I was amazed at how easy things came for her. Looking in the direction of a sound, smiling and interacting in general with everyone who was there. The Grandma came by, the Great Grandma stopped by along with several other relatives. She was happy and interactive. I couldn’t help but contrast this with my own Dear Son. Nothing came easy for him. Not only didn’t anything come easy for him but he really didn't achieve any milestones in his first year of life. His first year was spent in the hospital, having multiple EEGs, on steroids to control the seizures as well as a variety of medications. Other than when he was on the ACTH therapy, he never really cried. (You can read more about his first year here in a post called, "Don't Hate Me Because I Am Beautiful.")
I spoke with Dear Son about the arrival of the baby the day before they came to visit. I told him that when he got home from school, the baby would be here. I was curious as to how he would react with another child in the house, specifically a baby. Would he be jealous? Would he be worried in some way? After last week’s incident with the hospital bed, I just wasn’t sure.
He arrived home from school and loved seeing the baby. He was excited everyone was there. His Grandma, who is the baby’s Great Grandma was there, as were his Aunt and Cousin. He was happy to see everyone. I put him in his rocker after school and asked if he wanted to hold the baby. Of course, he can’t really hold the baby but I held the baby on top of his arms. He looked at the baby and gave her his best grin. I asked if he wanted to kiss the baby (Dear Son can’t really kiss-he simply gives you a quick lick with his tongue due to his issues.) He couldn’t reach her face so he gave her a soft head bump for a kiss. I was surprised at how gentle he was although I did tell him to be gentle. I told him how proud I was that he gave her a kiss. They left soon after that.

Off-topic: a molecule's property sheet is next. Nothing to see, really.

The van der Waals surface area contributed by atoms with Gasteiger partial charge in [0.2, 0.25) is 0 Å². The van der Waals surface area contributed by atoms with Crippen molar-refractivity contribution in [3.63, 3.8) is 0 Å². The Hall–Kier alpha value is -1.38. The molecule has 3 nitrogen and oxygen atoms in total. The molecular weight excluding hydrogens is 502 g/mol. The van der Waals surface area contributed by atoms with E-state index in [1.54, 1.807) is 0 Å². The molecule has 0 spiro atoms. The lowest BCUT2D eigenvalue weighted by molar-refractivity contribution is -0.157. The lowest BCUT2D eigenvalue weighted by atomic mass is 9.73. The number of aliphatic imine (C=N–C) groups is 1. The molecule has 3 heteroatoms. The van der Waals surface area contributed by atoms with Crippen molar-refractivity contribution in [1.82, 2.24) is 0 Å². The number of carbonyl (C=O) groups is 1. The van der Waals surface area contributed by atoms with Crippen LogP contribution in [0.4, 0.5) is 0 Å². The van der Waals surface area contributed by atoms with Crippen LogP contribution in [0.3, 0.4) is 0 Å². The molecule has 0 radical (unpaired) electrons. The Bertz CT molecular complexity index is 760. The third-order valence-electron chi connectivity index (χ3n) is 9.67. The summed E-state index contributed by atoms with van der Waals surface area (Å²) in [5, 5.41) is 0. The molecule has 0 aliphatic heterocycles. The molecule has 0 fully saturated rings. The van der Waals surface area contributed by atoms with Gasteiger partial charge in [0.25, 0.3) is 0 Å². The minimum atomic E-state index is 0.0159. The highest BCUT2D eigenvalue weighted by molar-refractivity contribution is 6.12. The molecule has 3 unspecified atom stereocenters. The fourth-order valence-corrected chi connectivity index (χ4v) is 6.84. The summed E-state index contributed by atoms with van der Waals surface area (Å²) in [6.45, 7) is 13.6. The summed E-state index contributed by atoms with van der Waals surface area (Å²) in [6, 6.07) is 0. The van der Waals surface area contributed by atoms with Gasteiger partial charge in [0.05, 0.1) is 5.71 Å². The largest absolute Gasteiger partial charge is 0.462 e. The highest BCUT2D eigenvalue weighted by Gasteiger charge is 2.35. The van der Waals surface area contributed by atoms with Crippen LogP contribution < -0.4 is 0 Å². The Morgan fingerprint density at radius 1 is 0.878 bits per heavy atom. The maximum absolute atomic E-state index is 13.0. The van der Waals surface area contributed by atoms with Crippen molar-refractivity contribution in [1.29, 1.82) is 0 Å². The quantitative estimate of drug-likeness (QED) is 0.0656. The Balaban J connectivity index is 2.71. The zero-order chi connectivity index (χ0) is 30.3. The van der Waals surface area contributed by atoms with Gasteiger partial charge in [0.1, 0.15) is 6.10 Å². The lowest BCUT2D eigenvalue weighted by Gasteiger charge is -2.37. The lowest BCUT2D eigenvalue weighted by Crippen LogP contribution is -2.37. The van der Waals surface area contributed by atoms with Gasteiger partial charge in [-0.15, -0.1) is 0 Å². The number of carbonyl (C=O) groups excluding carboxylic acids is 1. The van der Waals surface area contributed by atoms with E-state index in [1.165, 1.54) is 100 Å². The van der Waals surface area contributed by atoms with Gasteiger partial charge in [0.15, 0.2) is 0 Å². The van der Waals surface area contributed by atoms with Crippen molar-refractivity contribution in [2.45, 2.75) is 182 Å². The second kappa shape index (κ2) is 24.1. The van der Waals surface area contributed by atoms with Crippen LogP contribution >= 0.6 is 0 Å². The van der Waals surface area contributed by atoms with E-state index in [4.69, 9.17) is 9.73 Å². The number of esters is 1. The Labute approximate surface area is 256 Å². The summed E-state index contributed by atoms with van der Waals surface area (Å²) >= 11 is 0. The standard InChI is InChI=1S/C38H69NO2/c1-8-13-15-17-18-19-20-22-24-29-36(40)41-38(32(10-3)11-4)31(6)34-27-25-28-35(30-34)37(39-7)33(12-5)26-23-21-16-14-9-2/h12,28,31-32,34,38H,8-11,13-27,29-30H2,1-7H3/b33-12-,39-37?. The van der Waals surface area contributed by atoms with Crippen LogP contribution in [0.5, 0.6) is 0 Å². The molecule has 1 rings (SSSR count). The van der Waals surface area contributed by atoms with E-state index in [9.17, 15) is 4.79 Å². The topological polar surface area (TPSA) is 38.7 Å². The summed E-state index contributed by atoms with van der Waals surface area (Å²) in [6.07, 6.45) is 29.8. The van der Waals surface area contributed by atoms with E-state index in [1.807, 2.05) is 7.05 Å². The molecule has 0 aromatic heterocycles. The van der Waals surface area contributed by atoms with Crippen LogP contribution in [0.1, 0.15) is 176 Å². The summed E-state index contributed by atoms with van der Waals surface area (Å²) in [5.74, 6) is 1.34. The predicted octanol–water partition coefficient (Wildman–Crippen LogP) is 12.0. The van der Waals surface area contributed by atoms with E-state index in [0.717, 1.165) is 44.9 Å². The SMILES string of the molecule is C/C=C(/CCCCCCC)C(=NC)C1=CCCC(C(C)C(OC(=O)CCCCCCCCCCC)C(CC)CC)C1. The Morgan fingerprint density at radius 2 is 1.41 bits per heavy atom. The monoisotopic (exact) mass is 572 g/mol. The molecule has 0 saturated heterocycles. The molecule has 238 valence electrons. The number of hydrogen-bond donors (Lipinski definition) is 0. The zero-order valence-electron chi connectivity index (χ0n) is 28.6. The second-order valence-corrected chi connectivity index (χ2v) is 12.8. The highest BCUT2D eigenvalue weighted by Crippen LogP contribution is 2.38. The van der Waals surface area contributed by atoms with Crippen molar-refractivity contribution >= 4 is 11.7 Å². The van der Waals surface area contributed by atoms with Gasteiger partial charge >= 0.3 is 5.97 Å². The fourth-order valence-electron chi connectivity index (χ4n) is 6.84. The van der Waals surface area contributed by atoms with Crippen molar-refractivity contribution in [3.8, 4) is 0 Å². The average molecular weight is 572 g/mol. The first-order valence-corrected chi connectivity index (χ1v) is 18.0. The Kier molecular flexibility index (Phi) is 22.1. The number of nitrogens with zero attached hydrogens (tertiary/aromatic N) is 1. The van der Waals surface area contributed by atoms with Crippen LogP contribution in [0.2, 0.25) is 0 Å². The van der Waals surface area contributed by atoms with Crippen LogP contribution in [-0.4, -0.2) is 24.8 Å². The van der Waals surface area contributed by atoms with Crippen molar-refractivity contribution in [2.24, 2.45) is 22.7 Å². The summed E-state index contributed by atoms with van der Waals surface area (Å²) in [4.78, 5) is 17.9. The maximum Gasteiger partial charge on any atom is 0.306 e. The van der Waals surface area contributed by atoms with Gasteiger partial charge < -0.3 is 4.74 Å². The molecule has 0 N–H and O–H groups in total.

Later that evening, when I tucked him into bed, I told him what a great thing he did that day. I told him he would have made a great “big brother”. I explained that his father and I loved kids and that we wanted to have more children however I thought that he (Dear Son) was going to need his Mommy’s help and that I didn’t think it would be a good idea. I said I needed to take care of him and what a pleasure it was to do so. I told him how proud I was of him today for taking such good care of the baby and kissing her. Dear Son smiled and I kissed and hugged him good night.
As I left the room, I realized that I had succeeded. Many years ago, when Dear Son was quite young, I was asked what I wanted for his future. I said that I wanted him to feel good about who he was, to be able to give and receive love. I thought this was especially important in light of his disabilities.
For most parents, the test of how well they did comes when their child hits a major milestone: graduates from college, marries a nice person, etc. But for me, the test came this week. And Dear Son, he passed with flying colors. Sometimes your children surprise you. And today, my Dear Son made me proud.